Activist Wins Two Exxon Board Seats
Despite the victory for Engine No. 1, we do not expect a wholesale change in strategy.
Two of activist Engine No. 1’s four Exxon (XOM) board nominees won shareholder backing on May 26. Including those two, eight board members were elected, while the outcome for five nominees, including the activist’s third candidate, was yet to be determined. Engine No. 1’s fourth nominee was not elected. Even if only two of its candidates are elected in the end, it marks a victory for Engine No. 1.
We expect the implications for Exxon and investors will likely be less dramatic than the vote, however, as Exxon has already moved toward several of the activists' demands, including greater capital discipline and the introduction of emissions targets. Also, even if the third nominee is eventually elected, the new members will be in the minority. That said, Exxon likely will have to make some additional concessions given Engine No. 1’s initial success could be the blood in the water that attracts more activist action. As such, Exxon will likely make greater progress toward Engine No. 1’s calls for more long-term planning, including exploring new business areas and setting emission targets, greater focus on returns and likely less spending, and correspondingly aligned management compensation incentives.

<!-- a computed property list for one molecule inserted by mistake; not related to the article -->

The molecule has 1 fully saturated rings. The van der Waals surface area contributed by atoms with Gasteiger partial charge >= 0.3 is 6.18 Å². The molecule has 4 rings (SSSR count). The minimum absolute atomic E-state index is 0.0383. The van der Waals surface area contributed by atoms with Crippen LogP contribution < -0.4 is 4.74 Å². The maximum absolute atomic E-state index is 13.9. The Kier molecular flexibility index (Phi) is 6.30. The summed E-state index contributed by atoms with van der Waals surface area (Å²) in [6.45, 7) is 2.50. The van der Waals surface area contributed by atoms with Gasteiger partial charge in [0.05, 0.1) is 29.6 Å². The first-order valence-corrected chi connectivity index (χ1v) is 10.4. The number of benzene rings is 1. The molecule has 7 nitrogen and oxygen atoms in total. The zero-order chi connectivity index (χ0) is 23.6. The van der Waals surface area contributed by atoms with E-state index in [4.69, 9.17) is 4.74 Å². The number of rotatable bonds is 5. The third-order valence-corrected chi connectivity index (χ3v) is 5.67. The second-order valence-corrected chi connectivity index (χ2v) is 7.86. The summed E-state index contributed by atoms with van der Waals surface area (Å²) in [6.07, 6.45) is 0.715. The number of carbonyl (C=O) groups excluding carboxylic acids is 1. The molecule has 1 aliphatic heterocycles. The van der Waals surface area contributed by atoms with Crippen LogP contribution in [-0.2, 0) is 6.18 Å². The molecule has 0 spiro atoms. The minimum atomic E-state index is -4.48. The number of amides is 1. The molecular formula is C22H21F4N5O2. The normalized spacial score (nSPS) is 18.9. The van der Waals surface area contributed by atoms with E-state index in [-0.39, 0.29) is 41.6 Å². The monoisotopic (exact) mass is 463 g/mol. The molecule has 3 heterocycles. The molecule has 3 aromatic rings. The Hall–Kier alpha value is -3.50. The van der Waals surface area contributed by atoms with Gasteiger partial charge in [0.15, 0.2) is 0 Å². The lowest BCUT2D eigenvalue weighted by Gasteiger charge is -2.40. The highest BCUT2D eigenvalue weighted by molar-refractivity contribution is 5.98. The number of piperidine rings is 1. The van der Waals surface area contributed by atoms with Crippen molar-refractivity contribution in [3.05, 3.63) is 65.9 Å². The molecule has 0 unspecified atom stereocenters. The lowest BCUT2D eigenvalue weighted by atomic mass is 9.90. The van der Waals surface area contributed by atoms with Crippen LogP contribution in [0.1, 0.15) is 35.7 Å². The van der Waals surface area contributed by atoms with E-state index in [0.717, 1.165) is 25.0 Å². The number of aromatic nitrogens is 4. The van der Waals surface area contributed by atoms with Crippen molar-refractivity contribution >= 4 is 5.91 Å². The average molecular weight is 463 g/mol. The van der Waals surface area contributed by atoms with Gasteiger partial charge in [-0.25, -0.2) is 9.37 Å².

We do not expect a wholesale change in strategy, however. As such, our fair value estimate and moat rating are unchanged. The election of the new members was likely more a function of investor dissatisfaction around recent financial and share price performance than a call for an overhaul of the core strategy. Past actions, such as ill-timed acquisitions and investments in high-cost assets like oil sands have resulted in Exxon squandering its historical leadership in returns on capital relative to peers.
|Morningstar Premium Members gain exclusive access to our full analyst reports, including fair value estimates, bull and bear breakdowns, and risk analyses. Not a Premium Member? Get this and other reports immediately when you try Morningstar Premium free for 14 days.|
Allen Good does not own (actual or beneficial) shares in any of the securities mentioned above. Find out about Morningstar’s editorial policies.